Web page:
The Corporate Insolvency and Governance Bill (CIGB) was published on 20th May and is designed to help businesses in difficulty that need to restructure, to increase their chances of survival during these turbulent times.

Whilst wide-ranging reform of the insolvency legislation had been planned for some time, the unprecedented challenges caused by the COVID-19 pandemic forced the government to bring the timetable forward and squeeze a process that would normally take over a year into just six weeks.

The resulting 240 page Bill contains both temporary and permanent legislation that should support a culture of business rescue and restructuring during the current unusual times and beyond.

It should be noted, that given the speed with which the legislation was pulled together, the government has made it clear that it is likely to remain a work in progress with additions, amendments and corrections expected over time.  Furthermore there are a number of areas where the government appears to have left it to the Courts to resolve any issues which are not made clear by the new legislation.  Therefore trade creditors, landlords, lenders and directors will all need to take advice on their respective positions when operating with businesses in distress during the next few months.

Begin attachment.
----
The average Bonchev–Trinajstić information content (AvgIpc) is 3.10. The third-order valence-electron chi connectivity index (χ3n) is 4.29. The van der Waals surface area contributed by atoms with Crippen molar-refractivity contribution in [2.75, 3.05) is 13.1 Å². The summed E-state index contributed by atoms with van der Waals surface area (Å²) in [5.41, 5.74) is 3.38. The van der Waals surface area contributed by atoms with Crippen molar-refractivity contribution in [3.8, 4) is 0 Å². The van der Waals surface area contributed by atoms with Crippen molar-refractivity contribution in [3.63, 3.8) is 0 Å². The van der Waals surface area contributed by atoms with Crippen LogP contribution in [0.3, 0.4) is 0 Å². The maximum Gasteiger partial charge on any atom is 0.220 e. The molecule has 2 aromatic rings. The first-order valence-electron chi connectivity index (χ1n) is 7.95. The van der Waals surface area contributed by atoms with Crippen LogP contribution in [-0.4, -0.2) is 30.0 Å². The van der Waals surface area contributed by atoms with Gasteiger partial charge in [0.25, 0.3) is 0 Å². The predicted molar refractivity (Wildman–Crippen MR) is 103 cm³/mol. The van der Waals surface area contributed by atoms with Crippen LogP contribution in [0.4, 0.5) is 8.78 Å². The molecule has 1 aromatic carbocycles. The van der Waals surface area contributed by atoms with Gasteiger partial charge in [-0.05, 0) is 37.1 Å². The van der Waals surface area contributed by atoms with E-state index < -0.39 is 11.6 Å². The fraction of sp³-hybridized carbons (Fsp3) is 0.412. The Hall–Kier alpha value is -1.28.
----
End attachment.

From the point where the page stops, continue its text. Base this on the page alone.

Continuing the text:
The legislation is likely to be approved at its reading in Parliament on 3rd June and, once given the green light by the House of Lords, could receive Royal assent at the end of June.

The Insolvency Service, who helped draft the legislation, have made it clear that, given the evolving nature of the COVID-19 pandemic and the continuing economic challenges it is throwing up, the temporary measures are almost certain to be extended beyond the summer.

We’ve summarised the key elements of the Bill below – full details can be seen here.


Company moratorium

Restructuring plan

Termination / “Ipso Facto” clauses


As noted previously, a number of temporary measures have been brought in as a result of the COVID-19 pandemic. Whilst these provisions are due to run until 30th June (or one month after the Bill comes into force) it is expected, particularly in light of the recent extension of the Job Retention Scheme until October, that these measures will also be extended.

Suspension of wrongful trading liability

Statutory demands and Winding Up Petitions

Companies House formalities

A number of other changes have been introduced in relation to compliance with Companies House regulations:

If you feel any of our team of specialists can help then don’t hesitate to get in touch with your Leonard Curtis Legal team.

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